Documents is packed with significant additional functionality beyond basic file managing. You can delete, duplicate and move files stored on your iPhone or iPad. From within the app, you can view documents, PDFs or pictures, even annotate and edit documents. You move files between your iOS device and desktop PC or Mac, as well as sync files with cloud storage services that include Dropbox, Google Drive, and iCloud. Password protection can be applied to lock your files from prying eyes. Documents is free with an in-app purchase of $50 to unlock its PDF editor.

Through FileBrowser, you can access files from your cloud accounts (Box, Dropbox, Google Drive and OneDrive,) from FTP and SFTP servers, through WebDAV, or from your Mac or Windows PC through Wi-Fi. You can copy, delete, edit, move, rename and zip/unzip your files. It has a built-in reader that lets you view your documents in iWorks or Microsoft Office formats and PDFs. And it includes a tool that you can use to annotate image files and PDFs. 

FileBrowser costs $5.99, but you can try its counterpart that has fewer features, FileBrowserGO, for free for 14 days. There's another version with more business-oriented features that costs $10.99.

FileExplorer Pro costs $4.99, but it's worth it if you need to copy, delete, move or rename files not only on your iPhone or iPad but also files stored on several network sources. It can connect to your cloud storage on Box, Dropbox, Google Drive, iCloud and OneDrive; to FTP, SFTP, and WebDAV servers; and to network shares on macOS, Windows, and Linux systems. It has a built-in FTP server for transferring files between your iOS device and desktop computer or notebook over Wi-Fi. A free, non-Pro version is available with fewer features.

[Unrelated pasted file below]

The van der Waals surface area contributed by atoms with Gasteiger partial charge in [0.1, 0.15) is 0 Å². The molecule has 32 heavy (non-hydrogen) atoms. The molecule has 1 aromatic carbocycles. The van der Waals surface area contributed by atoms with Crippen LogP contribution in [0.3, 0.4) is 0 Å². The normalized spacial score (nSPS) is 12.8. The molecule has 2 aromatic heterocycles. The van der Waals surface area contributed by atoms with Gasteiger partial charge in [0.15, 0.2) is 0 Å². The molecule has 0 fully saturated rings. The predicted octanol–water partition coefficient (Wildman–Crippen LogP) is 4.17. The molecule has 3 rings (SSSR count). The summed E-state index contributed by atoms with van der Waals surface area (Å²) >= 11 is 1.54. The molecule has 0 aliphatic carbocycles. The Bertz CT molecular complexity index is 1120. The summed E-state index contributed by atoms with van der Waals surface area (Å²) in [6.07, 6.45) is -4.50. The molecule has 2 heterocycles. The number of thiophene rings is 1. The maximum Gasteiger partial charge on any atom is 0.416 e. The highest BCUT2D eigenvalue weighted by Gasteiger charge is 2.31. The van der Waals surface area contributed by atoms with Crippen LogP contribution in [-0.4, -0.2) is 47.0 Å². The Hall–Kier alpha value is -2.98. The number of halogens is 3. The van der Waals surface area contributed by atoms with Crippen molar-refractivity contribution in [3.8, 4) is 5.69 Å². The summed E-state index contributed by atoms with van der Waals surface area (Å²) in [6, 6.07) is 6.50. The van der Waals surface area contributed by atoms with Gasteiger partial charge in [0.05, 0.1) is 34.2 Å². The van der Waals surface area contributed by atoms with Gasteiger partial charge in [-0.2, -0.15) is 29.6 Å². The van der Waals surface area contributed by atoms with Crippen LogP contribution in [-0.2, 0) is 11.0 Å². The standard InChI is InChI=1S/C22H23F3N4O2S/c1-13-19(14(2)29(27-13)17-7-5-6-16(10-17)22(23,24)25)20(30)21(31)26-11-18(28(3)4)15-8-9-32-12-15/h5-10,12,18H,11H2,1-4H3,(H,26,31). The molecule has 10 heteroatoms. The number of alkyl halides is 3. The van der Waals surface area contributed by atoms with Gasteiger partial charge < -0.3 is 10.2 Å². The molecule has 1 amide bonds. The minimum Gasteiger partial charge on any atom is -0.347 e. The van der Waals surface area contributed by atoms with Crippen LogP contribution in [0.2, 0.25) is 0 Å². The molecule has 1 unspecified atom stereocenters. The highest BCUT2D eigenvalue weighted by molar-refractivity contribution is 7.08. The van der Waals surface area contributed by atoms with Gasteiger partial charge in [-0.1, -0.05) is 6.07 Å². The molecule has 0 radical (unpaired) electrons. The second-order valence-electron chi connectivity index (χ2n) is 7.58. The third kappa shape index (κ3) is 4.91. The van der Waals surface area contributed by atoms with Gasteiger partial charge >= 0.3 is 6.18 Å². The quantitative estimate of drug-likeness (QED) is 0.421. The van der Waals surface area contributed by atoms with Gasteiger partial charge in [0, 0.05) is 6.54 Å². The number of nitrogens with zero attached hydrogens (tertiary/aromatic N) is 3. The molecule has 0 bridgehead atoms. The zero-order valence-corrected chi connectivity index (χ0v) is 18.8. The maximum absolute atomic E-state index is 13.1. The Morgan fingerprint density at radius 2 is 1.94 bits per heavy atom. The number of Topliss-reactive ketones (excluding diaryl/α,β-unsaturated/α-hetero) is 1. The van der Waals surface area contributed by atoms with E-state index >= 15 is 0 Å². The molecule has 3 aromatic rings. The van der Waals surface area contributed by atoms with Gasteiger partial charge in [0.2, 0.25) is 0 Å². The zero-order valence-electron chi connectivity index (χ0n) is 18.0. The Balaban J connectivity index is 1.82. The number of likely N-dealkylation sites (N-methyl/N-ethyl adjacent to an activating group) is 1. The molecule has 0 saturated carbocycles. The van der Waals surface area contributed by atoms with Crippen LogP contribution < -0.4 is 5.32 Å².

This app is actually three tools in one: a file manager along with a download manager and secure private web browser. FileGet's file manager lacks most of the features found in the prior three apps (it doesn't support any cloud storage service), but it's free and worthy if you only need to perform basic file management capabilities with some extra tools. This app lets you delete, move, and rename files – and it can open zip archives. It has a document viewer for you to skim your Microsoft Office documents (Excel, PowerPoint, Word), and PDFs. The file size of this app is small at only 32MB. (Documents is 139MB, FileBrowser is 78MB, and FileExplorer Pro is 150MB.)

Default file managers generally leave a lot to be desired. Luckily, there are plenty of alternative file manager apps for your smartphone out there that go above and beyond. Don't settle for the factory file manager; you can get a lot more mileage out of the file manager apps on this list.

Howard Wen

Freelance writer for technology publications, specializing in Windows 10, Microsoft, Android, Google products and services, Linux, mobile devices, Open Source projects and security.